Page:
The Chicken or the Egg? Disciplinary Order in Theological Education

Applying the authority of God in exegetical ministry and theological training

Ministry begins with God himself, and the absolute authority belonging to him as creator of all things. Believing the Bible is the inerrant and authoritative word of this God, we must approach the Bible with the goal not of using it for our work, but submitting to it as God’s word.

How can we practically submit to God’s word in various ministry contexts? And how can we train leaders for a ministry that is obedient to the authority of God?

Imagine the various theological disciplines in a pyramid:

Disciplinary Pyramid

Disciplinary Order

The starting point is biblical exegesis, the task of carefully reading and discovering the intended meaning of biblical texts in their original language and contexts. Then we move to biblical theology, wherein we put together the results of our exegesis to understand the theological message of a given section of Scripture, or how a given theme is developed throughout Scripture. Then, and only then, we can develop a systematic theology, based on our exegesis and biblical theology, that synthesizes logically the teaching of the entire Bible. Finally, we can apply our systematic theology, biblical theology, and exegesis by building a philosophy and practice of specific ministries, such as preaching or counseling. And by following all of these steps the result is a church life and mission that are thoroughly biblical, faithful, and operating in submission to God through his Word.

To look at it from the other direction, we might ask – “why is expository preaching so important to the ministry of a church?” (level 5). The answer to that is found in our biblical philosophy of preaching (level 4), which is simply systematic theology (e.g. doctrines of Scripture, of man, of salvation) together with biblical imperatives about preaching (level 3), which is based on a biblical theology and story of a God who communicates and reveals himself through proclamation (level 2), which is based on the exegesis of individual texts each of which contribute something important to our understanding (level 1).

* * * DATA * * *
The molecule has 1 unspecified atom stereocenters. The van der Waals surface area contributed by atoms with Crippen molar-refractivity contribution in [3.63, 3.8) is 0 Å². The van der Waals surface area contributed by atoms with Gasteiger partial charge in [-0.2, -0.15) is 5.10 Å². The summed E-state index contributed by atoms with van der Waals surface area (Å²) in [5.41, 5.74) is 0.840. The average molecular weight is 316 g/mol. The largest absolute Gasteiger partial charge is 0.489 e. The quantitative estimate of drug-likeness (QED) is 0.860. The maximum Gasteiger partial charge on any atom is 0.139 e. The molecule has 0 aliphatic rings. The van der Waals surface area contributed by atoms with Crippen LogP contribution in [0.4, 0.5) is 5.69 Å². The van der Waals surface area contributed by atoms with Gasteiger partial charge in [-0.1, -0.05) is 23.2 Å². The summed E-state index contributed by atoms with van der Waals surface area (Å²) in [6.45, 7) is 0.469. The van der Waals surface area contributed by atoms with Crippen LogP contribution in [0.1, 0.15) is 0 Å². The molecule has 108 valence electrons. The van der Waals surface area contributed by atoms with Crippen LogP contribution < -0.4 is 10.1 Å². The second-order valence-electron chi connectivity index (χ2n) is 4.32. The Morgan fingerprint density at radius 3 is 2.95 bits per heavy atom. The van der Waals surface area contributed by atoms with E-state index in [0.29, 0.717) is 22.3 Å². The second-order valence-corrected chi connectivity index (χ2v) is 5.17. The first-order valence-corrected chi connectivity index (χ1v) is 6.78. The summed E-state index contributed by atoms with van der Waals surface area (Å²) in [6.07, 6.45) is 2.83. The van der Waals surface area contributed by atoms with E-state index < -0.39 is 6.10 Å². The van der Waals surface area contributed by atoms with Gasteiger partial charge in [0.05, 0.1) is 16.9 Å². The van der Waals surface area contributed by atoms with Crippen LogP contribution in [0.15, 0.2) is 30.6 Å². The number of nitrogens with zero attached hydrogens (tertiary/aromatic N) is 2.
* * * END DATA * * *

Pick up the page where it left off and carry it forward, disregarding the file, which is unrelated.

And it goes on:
The ordering of the different parts of this paradigm are purposeful. If you change the order, problems ensue. For example, what if 3. Systematic Theology was put first, in front of 1. Biblical Exegesis? This would mean bringing a preconceived set of theological beliefs to the text instead of deriving them from the text. This would mean a situation where the exegete is not free to follow the text wherever it goes, but has limited the possible meaning of the text by the theology he started with. Similar disorder would follow other rearrangements.

The top of the pyramid (levels 4 & 5) can’t exist without the bottom. That is true whether or not a particular ministry acknowledges it. For example the structure of every church’s worship service (#4) by what is present, what is absent, what is emphasized, etc, assumes a certain systematic theology, biblical theology, and exegetical approach to certain texts. If this isn’t coming from careful handling of Scripture, it is coming from somewhere else, such a received tradition or cultural pressure. Every ministry is the tip of a biblical-theological iceberg. But some icebergs melt faster than others.